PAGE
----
The politics and terrors of Nazism, colonialism and Communism (although none are specifically named) underpin many of the themes in The Plague, but it might seem wrongheaded to view our current Corona outbreak in direct political terms. Covid-19 has the faceless inhumanity that Barthes and others claimed was lacking in ideological motivation. But as those who continue the break the lockdown ‘because you don’t understand I just have to go for a run’ suggest, this thing is political. There is choice, and a potentially deadly one at that. Tarrou was right, we are all possibly carriers of the plague both literally and figuratively. We can choose to spread it and to become infected. It is a choice that derives, at least partly, from the politics of entitlement and ignorance.
And this is, in many ways, the outcome of the politics of the last thirty years. The outcome of what people have called ‘capitalism’. In fact it is hardly capitalism in Adam Smith’s sense: premised by free markets, unregulated competition and the invisible hand’s breaking up of monopolies to allow this. We instead have lived in a time of neo-materialism where an almost salvational attitude towards commodities, properties and devices has existed, a time when the profligate and avaricious have been held in sycophantic admiration.
What there has been is a plague of materialism, which is as much the fault of conservatism as it is of the Marxist left. Both, after all, have supported the claim that human beings, and indeed human history, can be explained and understood as materialist; as the acquisition, search and fight for resources. The forces of ‘progress’ and ‘reaction’ have both used materialism as an explanation for human behaviour. And it should not be surprising that a strange dissonant commodity fetishism is entrenched in the youth who choose to identify as either of the right or left. Activist, like goths or punks of previous generations, claim ‘brand loyalty’ and adhere to a tailored aesthetic that marks them out as materialistically distinct. All this has led to the tribalism we face today. A tribalism that has formed as much around identity politics as it has over materialism. In fact the two are very distinctly interlinked. And this is partly the result of what both the right and left have taught.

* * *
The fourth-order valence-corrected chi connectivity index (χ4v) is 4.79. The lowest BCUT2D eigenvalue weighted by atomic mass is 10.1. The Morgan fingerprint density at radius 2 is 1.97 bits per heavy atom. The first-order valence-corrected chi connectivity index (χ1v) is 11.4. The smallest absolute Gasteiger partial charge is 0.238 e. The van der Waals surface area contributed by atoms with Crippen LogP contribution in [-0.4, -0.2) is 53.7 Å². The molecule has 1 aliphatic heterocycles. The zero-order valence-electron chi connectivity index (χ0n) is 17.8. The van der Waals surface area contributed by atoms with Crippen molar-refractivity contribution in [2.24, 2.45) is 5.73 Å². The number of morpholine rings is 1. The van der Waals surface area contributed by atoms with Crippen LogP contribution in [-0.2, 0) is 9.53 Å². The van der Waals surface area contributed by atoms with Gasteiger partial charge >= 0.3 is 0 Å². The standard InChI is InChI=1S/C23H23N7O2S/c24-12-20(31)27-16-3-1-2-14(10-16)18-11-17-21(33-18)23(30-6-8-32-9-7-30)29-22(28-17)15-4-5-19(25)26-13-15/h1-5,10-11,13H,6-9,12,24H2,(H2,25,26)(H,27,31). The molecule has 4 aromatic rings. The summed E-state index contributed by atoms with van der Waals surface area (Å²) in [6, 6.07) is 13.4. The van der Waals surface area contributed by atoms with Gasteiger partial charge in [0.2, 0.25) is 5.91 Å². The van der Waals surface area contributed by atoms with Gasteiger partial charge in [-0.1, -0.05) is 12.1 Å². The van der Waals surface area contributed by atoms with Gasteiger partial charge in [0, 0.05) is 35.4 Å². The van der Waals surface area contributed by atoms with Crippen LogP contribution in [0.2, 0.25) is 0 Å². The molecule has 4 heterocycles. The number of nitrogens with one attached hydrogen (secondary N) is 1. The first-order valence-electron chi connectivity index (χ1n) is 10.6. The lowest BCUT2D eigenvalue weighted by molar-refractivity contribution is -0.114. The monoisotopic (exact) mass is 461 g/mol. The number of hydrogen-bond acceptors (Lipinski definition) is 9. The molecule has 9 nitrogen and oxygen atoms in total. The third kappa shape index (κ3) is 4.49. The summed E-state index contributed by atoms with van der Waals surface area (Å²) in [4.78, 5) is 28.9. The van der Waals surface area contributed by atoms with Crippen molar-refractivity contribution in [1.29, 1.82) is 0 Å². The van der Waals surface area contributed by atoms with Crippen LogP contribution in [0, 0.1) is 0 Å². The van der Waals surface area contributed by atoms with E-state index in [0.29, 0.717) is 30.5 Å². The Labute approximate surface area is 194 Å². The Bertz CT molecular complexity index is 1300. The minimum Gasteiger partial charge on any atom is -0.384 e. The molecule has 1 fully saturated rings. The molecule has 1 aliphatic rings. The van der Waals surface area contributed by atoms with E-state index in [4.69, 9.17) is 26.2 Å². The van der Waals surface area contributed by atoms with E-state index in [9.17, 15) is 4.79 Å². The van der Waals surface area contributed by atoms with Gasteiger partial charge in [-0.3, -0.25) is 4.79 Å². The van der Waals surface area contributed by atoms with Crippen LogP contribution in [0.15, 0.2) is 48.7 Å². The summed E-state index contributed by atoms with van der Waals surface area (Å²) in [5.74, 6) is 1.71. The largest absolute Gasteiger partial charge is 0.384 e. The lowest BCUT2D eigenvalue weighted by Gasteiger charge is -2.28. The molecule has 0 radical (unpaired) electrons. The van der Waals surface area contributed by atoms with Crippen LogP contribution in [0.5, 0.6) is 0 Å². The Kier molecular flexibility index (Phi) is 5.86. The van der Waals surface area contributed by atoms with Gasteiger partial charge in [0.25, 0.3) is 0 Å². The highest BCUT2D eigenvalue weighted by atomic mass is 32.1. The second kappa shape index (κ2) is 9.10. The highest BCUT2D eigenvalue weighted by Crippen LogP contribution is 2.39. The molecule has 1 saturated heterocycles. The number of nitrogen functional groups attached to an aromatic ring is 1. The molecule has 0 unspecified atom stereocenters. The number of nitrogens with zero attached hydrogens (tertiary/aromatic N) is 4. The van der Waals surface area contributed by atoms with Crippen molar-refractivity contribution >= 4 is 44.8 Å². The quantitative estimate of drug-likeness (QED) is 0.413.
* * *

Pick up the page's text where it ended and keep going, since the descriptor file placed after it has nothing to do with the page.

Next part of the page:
When finally we stand at the end of this crisis one wonders how we will look back on this period and compare it to all the others that have faced us in our lifetimes: AIDS, tuberculosis, poverty, the crisis of education, corruption and climate change. When we see the Oppenheimers and Ruperts handing over mountains of money, we can be grateful, but we can also ask, just why this money is being handed over now? Where has this money been as we (or at least the poor and disadvantaged) faced each previous calamity? And we should not fool ourselves into believing we have not been the spreaders of this virus of materialism and greed, which has been as devastating to some as the one that we are facing now. The fact that the wealthy can buy surplus houses, cars and artworks with the amounts of money that could sustain entire education projects in our townships for many years, should and now must concern us. Camus pointed out at The Plague’s end, listing a somewhat dated inventory of material possessions, that:
“those jubilant crowds did not know but could have learned from books: that the plague bacillus never dies or disappears for good; that it can lie dormant for years and years in furniture and linen-chests; that it bides its time in bedrooms, cellars, trunks, and bookshelves; and that perhaps the day would come when, for the bane and the enlightening of men, it would rouse up its rats again and send them forth to die in a happy city.”